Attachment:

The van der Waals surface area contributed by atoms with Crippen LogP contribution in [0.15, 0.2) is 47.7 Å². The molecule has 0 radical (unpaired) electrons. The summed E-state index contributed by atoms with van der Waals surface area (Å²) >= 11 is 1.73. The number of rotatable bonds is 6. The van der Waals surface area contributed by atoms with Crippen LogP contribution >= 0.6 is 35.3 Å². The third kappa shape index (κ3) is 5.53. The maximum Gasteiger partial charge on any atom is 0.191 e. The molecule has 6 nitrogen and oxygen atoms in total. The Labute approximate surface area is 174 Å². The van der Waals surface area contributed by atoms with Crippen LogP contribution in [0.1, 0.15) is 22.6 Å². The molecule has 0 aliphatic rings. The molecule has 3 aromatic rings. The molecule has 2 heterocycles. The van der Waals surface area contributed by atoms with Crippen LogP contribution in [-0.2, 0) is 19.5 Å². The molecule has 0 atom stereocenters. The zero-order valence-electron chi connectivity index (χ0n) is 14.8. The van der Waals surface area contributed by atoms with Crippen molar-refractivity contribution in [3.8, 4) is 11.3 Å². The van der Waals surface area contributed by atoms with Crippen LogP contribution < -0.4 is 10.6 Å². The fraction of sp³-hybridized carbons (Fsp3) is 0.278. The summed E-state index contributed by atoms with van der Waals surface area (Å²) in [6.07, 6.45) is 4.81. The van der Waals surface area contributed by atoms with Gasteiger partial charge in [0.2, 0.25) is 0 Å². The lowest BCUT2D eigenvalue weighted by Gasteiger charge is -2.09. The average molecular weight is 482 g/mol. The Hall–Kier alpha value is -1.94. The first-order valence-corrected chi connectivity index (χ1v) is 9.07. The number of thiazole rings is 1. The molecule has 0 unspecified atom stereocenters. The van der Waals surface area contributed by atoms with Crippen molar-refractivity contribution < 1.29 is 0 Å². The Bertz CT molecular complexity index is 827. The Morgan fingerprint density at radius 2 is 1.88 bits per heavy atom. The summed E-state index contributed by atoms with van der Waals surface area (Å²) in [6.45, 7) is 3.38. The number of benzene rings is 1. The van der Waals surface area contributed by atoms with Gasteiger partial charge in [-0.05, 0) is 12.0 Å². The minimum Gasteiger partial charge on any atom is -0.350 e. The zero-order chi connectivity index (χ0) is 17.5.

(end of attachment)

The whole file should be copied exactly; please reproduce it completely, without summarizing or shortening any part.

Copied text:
The van der Waals surface area contributed by atoms with Crippen LogP contribution in [0.15, 0.2) is 47.7 Å². The molecule has 0 radical (unpaired) electrons. The summed E-state index contributed by atoms with van der Waals surface area (Å²) >= 11 is 1.73. The number of rotatable bonds is 6. The van der Waals surface area contributed by atoms with Crippen LogP contribution >= 0.6 is 35.3 Å². The third kappa shape index (κ3) is 5.53. The maximum Gasteiger partial charge on any atom is 0.191 e. The molecule has 6 nitrogen and oxygen atoms in total. The Labute approximate surface area is 174 Å². The van der Waals surface area contributed by atoms with Crippen LogP contribution in [0.1, 0.15) is 22.6 Å². The molecule has 0 aliphatic rings. The molecule has 3 aromatic rings. The molecule has 2 heterocycles. The van der Waals surface area contributed by atoms with Crippen LogP contribution in [-0.2, 0) is 19.5 Å². The molecule has 0 atom stereocenters. The zero-order valence-electron chi connectivity index (χ0n) is 14.8. The van der Waals surface area contributed by atoms with Crippen molar-refractivity contribution in [3.8, 4) is 11.3 Å². The van der Waals surface area contributed by atoms with Crippen LogP contribution < -0.4 is 10.6 Å². The fraction of sp³-hybridized carbons (Fsp3) is 0.278. The summed E-state index contributed by atoms with van der Waals surface area (Å²) in [6.07, 6.45) is 4.81. The van der Waals surface area contributed by atoms with Gasteiger partial charge in [0.2, 0.25) is 0 Å². The lowest BCUT2D eigenvalue weighted by Gasteiger charge is -2.09. The average molecular weight is 482 g/mol. The Hall–Kier alpha value is -1.94. The first-order valence-corrected chi connectivity index (χ1v) is 9.07. The number of thiazole rings is 1. The molecule has 0 unspecified atom stereocenters. The van der Waals surface area contributed by atoms with Crippen molar-refractivity contribution < 1.29 is 0 Å². The Bertz CT molecular complexity index is 827. The Morgan fingerprint density at radius 2 is 1.88 bits per heavy atom. The summed E-state index contributed by atoms with van der Waals surface area (Å²) in [6.45, 7) is 3.38. The number of benzene rings is 1. The van der Waals surface area contributed by atoms with Gasteiger partial charge in [-0.05, 0) is 12.0 Å². The minimum Gasteiger partial charge on any atom is -0.350 e. The zero-order chi connectivity index (χ0) is 17.5.